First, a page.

WASHINGTON (Reuters) - U.S. antitrust authorities want American Airlines and US Airways Group Inc LCC.N to agree to a broad package of divestitures at key U.S. airports in order to win approval of a merger that would create the world’s largest air carrier, a source familiar with the matter said on Sunday.
The airlines and the U.S. Justice Department have begun talks about a possible settlement ahead of a trial later this month about the government’s effort to block the merger.
The source, who was not authorized to speak publicly, said the two sides were discussing the possibility of the airlines giving up takeoff and landing slots at Washington’s Ronald Reagan National Airport and other airports around the country.
In a complaint filed in August, the Justice Department had focused on Reagan National Airport, where the two carriers control a combined 69 percent of takeoff and landing slots. The airport is used by many members of Congress to travel to and from their home districts.
But antitrust authorities are seeking additional concessions from American’s parent AMR Corp AAMRQ.PK and US Airways to ensure that the merger would not limit consumer choices on nonstop and connecting flights, or result in higher fares, the source said.
In its complaint, the federal government also listed more than 1,000 city pairings where the two airlines dominate the market and where a merger could drive up prices or cut flight numbers.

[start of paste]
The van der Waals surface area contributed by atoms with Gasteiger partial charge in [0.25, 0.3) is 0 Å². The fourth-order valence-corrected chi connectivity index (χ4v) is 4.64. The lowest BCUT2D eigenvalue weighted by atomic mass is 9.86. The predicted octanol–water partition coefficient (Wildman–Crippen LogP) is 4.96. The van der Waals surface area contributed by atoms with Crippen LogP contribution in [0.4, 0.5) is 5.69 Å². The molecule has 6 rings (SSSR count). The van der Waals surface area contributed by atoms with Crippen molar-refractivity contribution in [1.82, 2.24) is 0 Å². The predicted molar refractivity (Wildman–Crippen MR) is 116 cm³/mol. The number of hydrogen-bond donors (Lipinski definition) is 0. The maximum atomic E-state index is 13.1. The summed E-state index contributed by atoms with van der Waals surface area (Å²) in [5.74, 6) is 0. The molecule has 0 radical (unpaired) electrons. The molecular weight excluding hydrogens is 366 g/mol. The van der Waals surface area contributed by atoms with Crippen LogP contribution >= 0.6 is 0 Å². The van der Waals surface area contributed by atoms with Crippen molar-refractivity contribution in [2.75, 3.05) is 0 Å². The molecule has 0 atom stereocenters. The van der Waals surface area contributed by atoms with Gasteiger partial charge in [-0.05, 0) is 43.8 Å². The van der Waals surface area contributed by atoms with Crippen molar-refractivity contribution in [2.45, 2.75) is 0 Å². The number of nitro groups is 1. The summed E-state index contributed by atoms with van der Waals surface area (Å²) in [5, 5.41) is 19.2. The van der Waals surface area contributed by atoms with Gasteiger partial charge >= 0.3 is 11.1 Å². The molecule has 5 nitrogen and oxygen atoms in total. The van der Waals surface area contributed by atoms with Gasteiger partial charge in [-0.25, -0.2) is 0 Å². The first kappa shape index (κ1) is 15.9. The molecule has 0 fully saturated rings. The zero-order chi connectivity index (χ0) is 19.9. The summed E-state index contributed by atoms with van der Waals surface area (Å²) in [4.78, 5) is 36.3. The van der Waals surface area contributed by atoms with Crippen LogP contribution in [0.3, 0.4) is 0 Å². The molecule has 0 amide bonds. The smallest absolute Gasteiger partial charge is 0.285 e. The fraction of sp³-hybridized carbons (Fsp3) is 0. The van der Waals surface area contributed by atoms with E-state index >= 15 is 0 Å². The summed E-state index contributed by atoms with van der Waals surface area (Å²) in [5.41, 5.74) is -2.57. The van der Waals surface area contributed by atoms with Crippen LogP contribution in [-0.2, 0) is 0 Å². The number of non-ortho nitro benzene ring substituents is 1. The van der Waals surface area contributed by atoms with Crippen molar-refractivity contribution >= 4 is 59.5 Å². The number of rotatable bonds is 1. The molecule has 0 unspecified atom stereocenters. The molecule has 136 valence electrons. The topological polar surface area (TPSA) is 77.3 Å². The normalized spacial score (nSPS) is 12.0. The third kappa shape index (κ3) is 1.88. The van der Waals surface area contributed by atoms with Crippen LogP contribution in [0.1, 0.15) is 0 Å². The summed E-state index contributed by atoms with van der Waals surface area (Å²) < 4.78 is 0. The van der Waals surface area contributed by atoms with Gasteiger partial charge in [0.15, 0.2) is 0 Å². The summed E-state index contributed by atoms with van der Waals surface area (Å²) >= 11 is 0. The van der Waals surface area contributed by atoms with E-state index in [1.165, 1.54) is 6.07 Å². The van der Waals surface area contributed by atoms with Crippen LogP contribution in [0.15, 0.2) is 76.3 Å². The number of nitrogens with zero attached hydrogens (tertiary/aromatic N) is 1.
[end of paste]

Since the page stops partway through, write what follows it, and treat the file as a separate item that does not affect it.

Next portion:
The airlines are hoping to reach a settlement with the U.S. Justice Department before the trial, which is slated to begin November 25.
Officials with American Airlines and US Airways declined comment.
News that antitrust officials are seeking a broad package of divestitures was first reported by the Wall Street Journal on Sunday evening.
The newspaper, citing people familiar with the matter, said the opening of settlement talks suggested the trial was not a certainty. But it cautioned that the airlines might resist the broad concessions that the government is seeking.
The two sides last week agreed to use a mediator, according to a court filing. Both the airlines and the Justice Department have said that they are open to a settlement.
Reporting by Diane Bartz; Writing by Andrea Shalal-Esa; Editing by Stephen Coates